BBQ Survival Guide
Making the Most of Bugs, Beer, and Burgers
Let’s take a minute to celebrate our Independence before we jump into what this weekend is really all about: BBQ Season Kick-Off! To get things started, we asked Bobby Flay how to grill a perfect hamburger. We also hunted down a nontoxic bug repellant, found the perfect gift for the BBQ host, and discovered an easy way to remember which beer is yours.
BEER. Keep track of your longneck with Perpetual Kid’s Beer Bands.
BRING. Williams-Sonoma’s monogrammed branding iron makes a cool gift for the BBQ host (and lasts a lot longer than flowers).
BURGERS. Order grass-fed ground beef (free of pesticides, antibiotics, and hormones) from La Cense Beef. And for the main event? Bobby Flay tells us how to grill the perfect burger:
“Anyone who grills needs to master the art of getting the food off the fire when it’s cooked just right—not too much, not too little—and allowing for a little more cooking to take place after it’s off the heat. Here are a few tips to help you get your burgers cooked exactly the way you want them.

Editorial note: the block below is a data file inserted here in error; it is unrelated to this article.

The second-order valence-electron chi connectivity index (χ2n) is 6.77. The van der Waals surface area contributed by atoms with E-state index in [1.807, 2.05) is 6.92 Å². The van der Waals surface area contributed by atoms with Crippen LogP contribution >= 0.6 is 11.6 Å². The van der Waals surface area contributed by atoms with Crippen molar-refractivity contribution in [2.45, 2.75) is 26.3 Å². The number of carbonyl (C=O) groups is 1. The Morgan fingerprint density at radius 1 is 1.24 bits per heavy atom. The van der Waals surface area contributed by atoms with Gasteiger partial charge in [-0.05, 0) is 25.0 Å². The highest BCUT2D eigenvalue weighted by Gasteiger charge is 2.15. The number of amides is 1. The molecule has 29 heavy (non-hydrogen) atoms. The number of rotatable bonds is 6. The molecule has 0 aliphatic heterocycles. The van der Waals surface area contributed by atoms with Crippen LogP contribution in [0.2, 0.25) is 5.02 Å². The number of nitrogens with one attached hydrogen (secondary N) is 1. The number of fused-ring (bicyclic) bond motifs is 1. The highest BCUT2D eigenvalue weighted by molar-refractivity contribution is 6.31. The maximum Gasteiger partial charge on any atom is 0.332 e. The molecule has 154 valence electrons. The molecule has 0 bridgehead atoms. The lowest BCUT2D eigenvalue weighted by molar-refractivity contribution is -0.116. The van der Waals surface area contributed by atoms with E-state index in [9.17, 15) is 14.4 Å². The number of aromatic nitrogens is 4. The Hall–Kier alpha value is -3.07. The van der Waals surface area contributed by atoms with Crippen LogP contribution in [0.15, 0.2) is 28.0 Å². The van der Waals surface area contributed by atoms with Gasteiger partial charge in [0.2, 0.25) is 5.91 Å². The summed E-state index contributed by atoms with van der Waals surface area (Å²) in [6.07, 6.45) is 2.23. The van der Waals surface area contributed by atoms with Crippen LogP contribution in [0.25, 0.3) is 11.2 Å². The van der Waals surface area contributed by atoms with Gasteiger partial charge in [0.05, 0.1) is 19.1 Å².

Keep the grates reasonably clean. The best flavor comes from quick searing directly over a hot fire. (Note: my experience with electric grills has been that they simply do not get hot enough to get a good sear on the meat.
Always cook burgers over high heat. Until you are very familiar with grilling, I recommend using the time-tested method of holding your hand a few inches—about four—above the grate and seeing how long you can keep it there. I know it sounds dangerous, but you’ll pull your hand back at just the right moment. If you can only keep your hand there for two counts, the grill is at high heat; four counts is medium-high heat; six counts is medium; eight counts is medium-low and ten counts is low heat.
Don’t start moving the food around right after you put it on the grill. Give it a few minutes to cook. This will allow it to sear on the bottom so that it naturally pulls away from the grate and doesn’t stick.
Understand that meat gets firmer the longer it cooks. Rare meat feels sort of squishy, medium feels springier, and well-done feels as taut as a trampoline.
Let your burger rest off the heat for at least a few minutes before you serve. This allows the juices to redistribute throughout the meat and continue cooking a little bit.
Remember it’s better to undercook than overcook—you can always put something that is undercooked back on the fire!”
—Bobby Flay’s fourth Bobby’s Burger Palace is set to open this week at Mohegan Sun in Uncasville, CT. His latest book, Bobby Flay’s Burgers, Fries & Shakes, is currently a New York Times bestseller.